cies. "When I asked Gamble why the University
wasn't making any effort to work toward a middle
ground (at the meeting), he responded with
silence," Smith said. "The lack of willingness to
compromise is troublesome."
Gamble said he requested GEO reduce its wage
request to less than 10 percent because he believed
the organization was not receiving the University's
message that its proposal was unrealistic.

Gamble said his team also tried to convey this
message to GEO last Thursday by presenting a
comparison of graduate student instructor wages
from 28 universities throughout the country.
Gamble said this presentation of comparable
wages demonstrated that the University's GSIs
were adequately funded.
Odier-Fink said this response was useless since
the University did not factor cost-of-living into its
calculations. GEO took the wages the University
presented last week and recalculated them, taking
cost-of-living into account, Odier-Fink said.
"We plugged the numbers into a Website con-
nected with the Department of Labor and figured
out cost-of-living," Odier-Fink said, adding that the
University GSIs' wages fell from 16th of 28 univer-
sities to 23rd according to these new calculations.
"This was really significant," Odier-Fink said.
"All these other schools like (the University of)
Nebraska and Iowa (at Davenport), where cost-of-

living is so much lower, are making considerably
more than us in Ann Arbor dollars."
When GEO presented the new numbers to the
University at the negotiations earlier this week.
Odier-Fink said they acted hypocritically toward
their own figures.
"As soon as we brought it to them, they said it
wasn't good data" Odier-Fink said. "We said these
were the same numbers you used last week. I
found that really suspect."
Gamble said cost-of-living would only be
important if the University was dealing with a
smaller wage increase request.
"When you're dealing with 27 percent increas-
es, a 2 percent cost-of-living difference doesn't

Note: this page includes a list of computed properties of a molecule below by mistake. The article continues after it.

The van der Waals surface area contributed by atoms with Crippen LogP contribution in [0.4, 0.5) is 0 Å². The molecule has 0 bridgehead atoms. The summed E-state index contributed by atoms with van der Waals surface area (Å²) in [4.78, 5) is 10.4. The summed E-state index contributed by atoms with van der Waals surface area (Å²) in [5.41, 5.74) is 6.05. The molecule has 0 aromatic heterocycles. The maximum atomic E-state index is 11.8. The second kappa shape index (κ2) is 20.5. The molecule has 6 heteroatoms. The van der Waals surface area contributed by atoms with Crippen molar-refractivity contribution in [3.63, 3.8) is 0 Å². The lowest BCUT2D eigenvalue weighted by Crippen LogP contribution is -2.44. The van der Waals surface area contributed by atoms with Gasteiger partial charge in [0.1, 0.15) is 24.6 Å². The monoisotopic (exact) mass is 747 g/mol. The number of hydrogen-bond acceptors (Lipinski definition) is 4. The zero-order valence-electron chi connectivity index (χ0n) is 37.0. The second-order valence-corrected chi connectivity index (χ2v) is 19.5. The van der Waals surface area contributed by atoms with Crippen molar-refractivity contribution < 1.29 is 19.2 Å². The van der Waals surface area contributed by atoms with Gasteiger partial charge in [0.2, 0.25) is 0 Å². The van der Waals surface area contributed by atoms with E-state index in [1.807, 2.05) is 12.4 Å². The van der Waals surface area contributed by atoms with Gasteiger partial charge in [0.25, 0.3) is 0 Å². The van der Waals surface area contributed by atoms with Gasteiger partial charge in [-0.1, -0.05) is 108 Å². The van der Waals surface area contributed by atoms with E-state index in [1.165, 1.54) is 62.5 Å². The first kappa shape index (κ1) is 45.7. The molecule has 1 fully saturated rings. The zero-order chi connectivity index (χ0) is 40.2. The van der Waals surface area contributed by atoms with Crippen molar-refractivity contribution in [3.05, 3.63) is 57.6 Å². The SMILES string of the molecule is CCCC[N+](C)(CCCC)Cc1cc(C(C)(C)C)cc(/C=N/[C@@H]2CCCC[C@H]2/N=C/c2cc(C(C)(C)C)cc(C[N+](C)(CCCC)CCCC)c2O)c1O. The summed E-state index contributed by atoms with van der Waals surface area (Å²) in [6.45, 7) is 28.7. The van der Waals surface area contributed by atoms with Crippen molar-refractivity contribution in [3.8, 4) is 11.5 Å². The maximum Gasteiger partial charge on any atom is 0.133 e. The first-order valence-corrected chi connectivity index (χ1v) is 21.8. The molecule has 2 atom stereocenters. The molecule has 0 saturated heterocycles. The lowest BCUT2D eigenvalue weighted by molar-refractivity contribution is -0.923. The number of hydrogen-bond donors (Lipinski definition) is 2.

mean that much," Gamble said.
Gamble added that he believed that for the
amount of time University GSIs work - 17 hours
a week - their average wage of S 16.34 per hour is

Vigil to commemorate lives of
two LSA first-year students

By Nick Bunkley
Daily Staff Reporter
Friends of two LSA first-year stu-
dents who died in a car accident last
week near Traverse City are planning a
candlelight vigil on the Diag tonight at
Following the candle lighting, par-
ticipants will proceed to the Michigan
League Ballroom for a ceremony to
remember Sarah Metzger and Celia
Metzger and Zwerdling, both of
Silver Spring, Md., were killed Jan. 18
on their way home from a weekend
skiing vacation at Crystal Mountain.
Both were passengers in a Jeep driven
by LSA first-year student Kelson
Smith lost control of his car on an
ice-slicked road in adverse weather
conditions and an oncoming vehicle
struck his Jeep. LSA first-year student
Alyssa Rosen, another passenger, and
Smith were treated and released from a
nearby hospital.
Reminiscent of the Diag vigil fol-
lowing the October death of LSA first-
year student Courtney Cantor, the trib-
ute will allow members of the
University community to honor the
lives of Metzger and Zwerdling, LSA
first-year student Kimberly Wojtas
Some of Metzger's and Zwerdlings's
former professors, their academic
adviser, and also anyone who wishes to
say anything about the girls will have
the opportunity to speak at the League.

"It's an open
invitation to share
stories, com-
ments or any-
thing about Sarah
and Celia," said
LSA first-year
student Jessica
Roberts, who
lived next door
to Metzger in
South Quad Metzger
Residence Hall.
"We just want .
more people to bef
able to show their
support," said
LSA first-year
student Jessica
Greer, another of
Metzger's hall-
mates. "We
thought this
would reach more Zwerdling
Since the acci-
dent, Smith has spent time creating a
video in memory of the girls, taping
comments from their hallmates and
"It's just basically something for the
parents and the people back home,"
Smith said. "This is also self-therapy."
Hallmates of Metzger and
Zwerdling reflected on the loss of
their friends.
"Sarah was probably the loudest,
most obnoxious, craziest person I've
known in my whole life," Smith said.

"She was absolutely wonderful."
"She was one of the most cheerful
people I knew," Roberts said of
Metzger. "She was a huge presence. If
she was in the room, you knew it."
"Celia was the cutest little fireball
that I knew," Smith said. "She almost
had more energy than Sarah, which is
pretty hard to do. She had really high
self-esteem. She was really sure of her-
Friends said'the vigil is designed to
focus on memories of the students
rather than the tragedy that took their
lives. "We wanted something to
remember Sarah, rather than Sarah's
death," Greer said.
"They both had such a love of life,"